Image Source: CBS Films
The story of Sarah Winchester and the Winchester Mystery House is bizarre, intriguing, and spooky as hell. Though it's been a fairly well-known tale for some time, it's attracted more attention due to the upcoming thriller Winchester: The House That Ghosts Built, starring Helen Mirren as the titular character. So, what do you need to know about the eerie history surrounding the infamous real-life home?
Sarah Lockwood Pardee was born in New Haven, CT, around 1839. In her early 20s, she married Oliver Winchester of the Winchester Repeating Arms Company. Several years later, Sarah gave birth to a daughter, Annie. Tragically, Annie died just a month later from marasmus, or severe malnutrition. From that point on, Sarah's luck only worsened. In the early 1880s, her father-in-law passed away, and then her husband succumbed to tuberculosis a year later. Though she received an inheritance of $20 million — as well as partial ownership of the family's firearms company — she never remarried and was alone for the rest of the her life.
If she stopped adding to her property, Sarah would meet her untimely death.
Then, things got weird. For some reason, Sarah got in touch with a medium. Legend has it that Sarah started to feel as though she was being haunted, but it's more likely that she spoke to the medium in an attempt to communicate with her late husband. The medium allegedly told Sarah that her family was cursed by all of those who had been killed by Winchester guns. Inexplicably, she recommended that Sarah move out west, build a home, and continue working on that home basically forever to appease the spirits. If she stopped adding to her property, Sarah would meet her untimely death.
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Given the supernatural element to this origin story, it's been debated by historians and biographers. However, around 1886, Sarah did end up moving to San Jose, CA, where she bought an unfinished eight-room farmhouse. Sarah promptly began construction, and from that point on, she did not stop expanding and adding to the home. There were windows where there didn't need to be, staircases leading nowhere, and an unusual amount of fireplaces. The house ended up having somewhere around 160 rooms. Sarah had pretty much become an obsessive HGTV host.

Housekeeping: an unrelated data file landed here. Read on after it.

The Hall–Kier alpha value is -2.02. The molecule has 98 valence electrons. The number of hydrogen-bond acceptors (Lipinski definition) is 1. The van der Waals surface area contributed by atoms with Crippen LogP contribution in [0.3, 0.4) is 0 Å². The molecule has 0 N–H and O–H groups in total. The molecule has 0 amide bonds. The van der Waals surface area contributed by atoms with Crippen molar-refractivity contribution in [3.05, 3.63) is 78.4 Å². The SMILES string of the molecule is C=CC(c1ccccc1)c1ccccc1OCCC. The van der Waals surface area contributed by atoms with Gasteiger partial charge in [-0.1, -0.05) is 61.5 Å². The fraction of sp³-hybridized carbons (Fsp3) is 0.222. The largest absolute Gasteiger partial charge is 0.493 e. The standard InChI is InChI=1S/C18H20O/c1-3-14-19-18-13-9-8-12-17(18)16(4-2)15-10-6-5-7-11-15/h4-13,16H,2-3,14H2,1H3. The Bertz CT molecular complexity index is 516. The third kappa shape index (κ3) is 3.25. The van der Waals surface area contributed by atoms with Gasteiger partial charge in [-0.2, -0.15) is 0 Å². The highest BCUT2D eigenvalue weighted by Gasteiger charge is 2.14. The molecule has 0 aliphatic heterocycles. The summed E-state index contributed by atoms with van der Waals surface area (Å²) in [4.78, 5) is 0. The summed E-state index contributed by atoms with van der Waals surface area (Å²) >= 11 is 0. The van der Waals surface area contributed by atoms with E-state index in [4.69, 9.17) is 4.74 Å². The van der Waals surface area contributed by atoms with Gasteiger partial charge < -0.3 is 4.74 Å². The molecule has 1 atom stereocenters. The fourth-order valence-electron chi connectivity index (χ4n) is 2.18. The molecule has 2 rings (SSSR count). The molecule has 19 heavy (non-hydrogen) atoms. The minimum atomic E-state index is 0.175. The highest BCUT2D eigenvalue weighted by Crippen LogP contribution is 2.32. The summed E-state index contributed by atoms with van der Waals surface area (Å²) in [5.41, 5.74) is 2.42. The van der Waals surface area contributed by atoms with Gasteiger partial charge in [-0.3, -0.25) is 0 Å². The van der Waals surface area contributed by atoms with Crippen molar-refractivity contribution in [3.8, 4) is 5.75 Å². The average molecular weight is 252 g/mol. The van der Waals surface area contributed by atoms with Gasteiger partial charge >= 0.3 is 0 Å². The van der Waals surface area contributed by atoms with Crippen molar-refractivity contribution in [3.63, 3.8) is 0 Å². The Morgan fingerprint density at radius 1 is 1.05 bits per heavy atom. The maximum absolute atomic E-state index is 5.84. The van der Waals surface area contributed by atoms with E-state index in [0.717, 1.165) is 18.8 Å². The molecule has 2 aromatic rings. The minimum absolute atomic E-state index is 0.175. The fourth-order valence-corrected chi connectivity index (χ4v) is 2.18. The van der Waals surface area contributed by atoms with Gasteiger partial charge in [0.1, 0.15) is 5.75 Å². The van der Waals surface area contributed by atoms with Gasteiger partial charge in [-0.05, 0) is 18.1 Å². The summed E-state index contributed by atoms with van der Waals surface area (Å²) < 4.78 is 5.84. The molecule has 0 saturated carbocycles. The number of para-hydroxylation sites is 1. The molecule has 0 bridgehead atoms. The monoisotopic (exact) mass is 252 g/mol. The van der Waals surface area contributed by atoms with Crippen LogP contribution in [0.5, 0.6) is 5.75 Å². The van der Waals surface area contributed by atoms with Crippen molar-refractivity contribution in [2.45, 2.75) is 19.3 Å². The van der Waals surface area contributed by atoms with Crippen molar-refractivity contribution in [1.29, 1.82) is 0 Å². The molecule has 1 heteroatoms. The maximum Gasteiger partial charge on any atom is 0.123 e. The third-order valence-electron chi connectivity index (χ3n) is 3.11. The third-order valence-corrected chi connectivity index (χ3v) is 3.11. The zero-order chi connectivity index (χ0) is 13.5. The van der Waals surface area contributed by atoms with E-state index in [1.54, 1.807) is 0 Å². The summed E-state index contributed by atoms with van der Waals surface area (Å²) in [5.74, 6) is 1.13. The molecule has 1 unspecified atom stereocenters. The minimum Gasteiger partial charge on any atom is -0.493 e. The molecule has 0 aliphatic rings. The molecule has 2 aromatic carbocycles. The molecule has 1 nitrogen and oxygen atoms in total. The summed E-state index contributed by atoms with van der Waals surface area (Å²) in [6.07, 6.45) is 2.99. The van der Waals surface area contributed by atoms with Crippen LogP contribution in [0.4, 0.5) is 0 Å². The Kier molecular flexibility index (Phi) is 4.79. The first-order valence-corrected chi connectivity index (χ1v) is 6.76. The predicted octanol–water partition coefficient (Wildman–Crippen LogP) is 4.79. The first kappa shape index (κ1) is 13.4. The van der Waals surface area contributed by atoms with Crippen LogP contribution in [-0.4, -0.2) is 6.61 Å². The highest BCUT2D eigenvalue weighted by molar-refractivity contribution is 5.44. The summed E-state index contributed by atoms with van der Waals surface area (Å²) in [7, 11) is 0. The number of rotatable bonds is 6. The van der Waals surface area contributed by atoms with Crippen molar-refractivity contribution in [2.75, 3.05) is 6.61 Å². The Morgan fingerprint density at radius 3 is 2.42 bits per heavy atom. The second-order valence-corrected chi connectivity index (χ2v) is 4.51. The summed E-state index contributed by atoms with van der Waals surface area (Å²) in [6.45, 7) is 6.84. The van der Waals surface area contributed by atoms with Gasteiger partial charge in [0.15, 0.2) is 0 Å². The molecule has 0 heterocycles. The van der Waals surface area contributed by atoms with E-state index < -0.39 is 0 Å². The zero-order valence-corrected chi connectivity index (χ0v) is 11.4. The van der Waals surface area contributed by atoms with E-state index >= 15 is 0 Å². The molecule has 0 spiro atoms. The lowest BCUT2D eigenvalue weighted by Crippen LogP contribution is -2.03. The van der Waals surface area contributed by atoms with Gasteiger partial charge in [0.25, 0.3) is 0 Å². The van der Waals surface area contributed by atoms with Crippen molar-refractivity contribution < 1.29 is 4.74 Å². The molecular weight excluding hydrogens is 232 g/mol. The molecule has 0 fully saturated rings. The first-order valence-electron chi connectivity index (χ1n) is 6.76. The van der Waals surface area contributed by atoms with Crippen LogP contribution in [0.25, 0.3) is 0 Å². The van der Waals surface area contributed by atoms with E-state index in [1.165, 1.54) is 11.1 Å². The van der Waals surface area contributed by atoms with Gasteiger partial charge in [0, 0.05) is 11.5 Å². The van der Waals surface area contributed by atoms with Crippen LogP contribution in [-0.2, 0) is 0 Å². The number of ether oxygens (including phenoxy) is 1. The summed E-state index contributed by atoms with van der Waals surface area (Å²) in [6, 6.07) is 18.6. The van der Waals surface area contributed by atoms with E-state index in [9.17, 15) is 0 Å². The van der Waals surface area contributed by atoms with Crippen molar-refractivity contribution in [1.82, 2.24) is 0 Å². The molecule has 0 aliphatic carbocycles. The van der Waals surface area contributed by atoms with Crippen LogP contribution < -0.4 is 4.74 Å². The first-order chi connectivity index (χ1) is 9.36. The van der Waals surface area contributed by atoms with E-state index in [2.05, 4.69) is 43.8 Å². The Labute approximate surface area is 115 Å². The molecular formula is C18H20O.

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When an earthquake hit in 1906, Sarah reportedly got trapped in a room for several hours and felt as though she was being punished once again by the Winchester curse. Thoroughly freaked out, Sarah stopped construction on the house, boarded it up, and began living full-time in her other two properties. Her sudden departure can also explain why the architecture of the house is so strange — it's technically unfinished.
In 1922, Sarah died of heart failure at 83. Now, the Winchester Mystery House is a National Historic Landmark and visitors are able to explore the house through guided tours. If you're especially brave, you can also take a candlelight tour during the month of October. Winchester will hit theaters on Feb. 2, 2018.
Image Source: Getty / C Flanigan